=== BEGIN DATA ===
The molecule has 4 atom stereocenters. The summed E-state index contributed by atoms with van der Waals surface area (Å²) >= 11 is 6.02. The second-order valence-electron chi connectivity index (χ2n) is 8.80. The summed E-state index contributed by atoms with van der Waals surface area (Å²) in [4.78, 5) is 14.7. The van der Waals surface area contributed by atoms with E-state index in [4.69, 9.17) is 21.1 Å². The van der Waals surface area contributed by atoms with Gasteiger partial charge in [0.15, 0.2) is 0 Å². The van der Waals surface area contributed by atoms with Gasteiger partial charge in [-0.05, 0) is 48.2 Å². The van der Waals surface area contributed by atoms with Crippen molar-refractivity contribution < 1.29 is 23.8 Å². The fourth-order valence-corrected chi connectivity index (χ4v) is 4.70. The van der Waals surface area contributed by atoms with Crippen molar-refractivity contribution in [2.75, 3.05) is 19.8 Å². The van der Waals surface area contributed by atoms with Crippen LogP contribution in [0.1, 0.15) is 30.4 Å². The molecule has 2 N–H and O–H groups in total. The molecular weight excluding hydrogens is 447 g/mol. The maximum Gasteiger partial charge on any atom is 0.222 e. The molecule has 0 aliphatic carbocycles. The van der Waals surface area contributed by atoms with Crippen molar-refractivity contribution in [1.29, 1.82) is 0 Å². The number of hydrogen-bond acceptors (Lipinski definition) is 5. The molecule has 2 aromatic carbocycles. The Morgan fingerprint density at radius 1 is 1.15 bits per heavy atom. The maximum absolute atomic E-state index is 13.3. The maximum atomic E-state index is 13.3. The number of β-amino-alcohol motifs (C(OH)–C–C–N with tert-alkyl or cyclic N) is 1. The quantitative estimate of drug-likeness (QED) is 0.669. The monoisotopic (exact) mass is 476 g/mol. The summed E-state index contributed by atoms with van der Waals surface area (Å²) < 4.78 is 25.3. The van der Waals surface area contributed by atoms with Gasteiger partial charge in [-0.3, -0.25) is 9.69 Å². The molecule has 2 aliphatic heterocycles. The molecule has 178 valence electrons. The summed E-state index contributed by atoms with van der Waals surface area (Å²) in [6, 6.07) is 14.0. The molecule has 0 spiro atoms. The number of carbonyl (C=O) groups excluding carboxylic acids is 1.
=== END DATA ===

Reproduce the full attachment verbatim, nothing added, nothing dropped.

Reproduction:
The molecule has 4 atom stereocenters. The summed E-state index contributed by atoms with van der Waals surface area (Å²) >= 11 is 6.02. The second-order valence-electron chi connectivity index (χ2n) is 8.80. The summed E-state index contributed by atoms with van der Waals surface area (Å²) in [4.78, 5) is 14.7. The van der Waals surface area contributed by atoms with E-state index in [4.69, 9.17) is 21.1 Å². The van der Waals surface area contributed by atoms with Gasteiger partial charge in [0.15, 0.2) is 0 Å². The van der Waals surface area contributed by atoms with Gasteiger partial charge in [-0.05, 0) is 48.2 Å². The van der Waals surface area contributed by atoms with Crippen molar-refractivity contribution < 1.29 is 23.8 Å². The fourth-order valence-corrected chi connectivity index (χ4v) is 4.70. The van der Waals surface area contributed by atoms with Crippen molar-refractivity contribution in [2.75, 3.05) is 19.8 Å². The van der Waals surface area contributed by atoms with Crippen LogP contribution in [0.1, 0.15) is 30.4 Å². The molecule has 2 N–H and O–H groups in total. The molecular weight excluding hydrogens is 447 g/mol. The maximum Gasteiger partial charge on any atom is 0.222 e. The molecule has 0 aliphatic carbocycles. The van der Waals surface area contributed by atoms with Crippen molar-refractivity contribution in [1.29, 1.82) is 0 Å². The number of hydrogen-bond acceptors (Lipinski definition) is 5. The molecule has 2 aromatic carbocycles. The Morgan fingerprint density at radius 1 is 1.15 bits per heavy atom. The maximum absolute atomic E-state index is 13.3. The maximum atomic E-state index is 13.3. The number of β-amino-alcohol motifs (C(OH)–C–C–N with tert-alkyl or cyclic N) is 1. The quantitative estimate of drug-likeness (QED) is 0.669. The monoisotopic (exact) mass is 476 g/mol. The summed E-state index contributed by atoms with van der Waals surface area (Å²) < 4.78 is 25.3. The van der Waals surface area contributed by atoms with Gasteiger partial charge in [-0.3, -0.25) is 9.69 Å². The molecule has 2 aliphatic heterocycles. The molecule has 178 valence electrons. The summed E-state index contributed by atoms with van der Waals surface area (Å²) in [6, 6.07) is 14.0. The molecule has 0 spiro atoms. The number of carbonyl (C=O) groups excluding carboxylic acids is 1.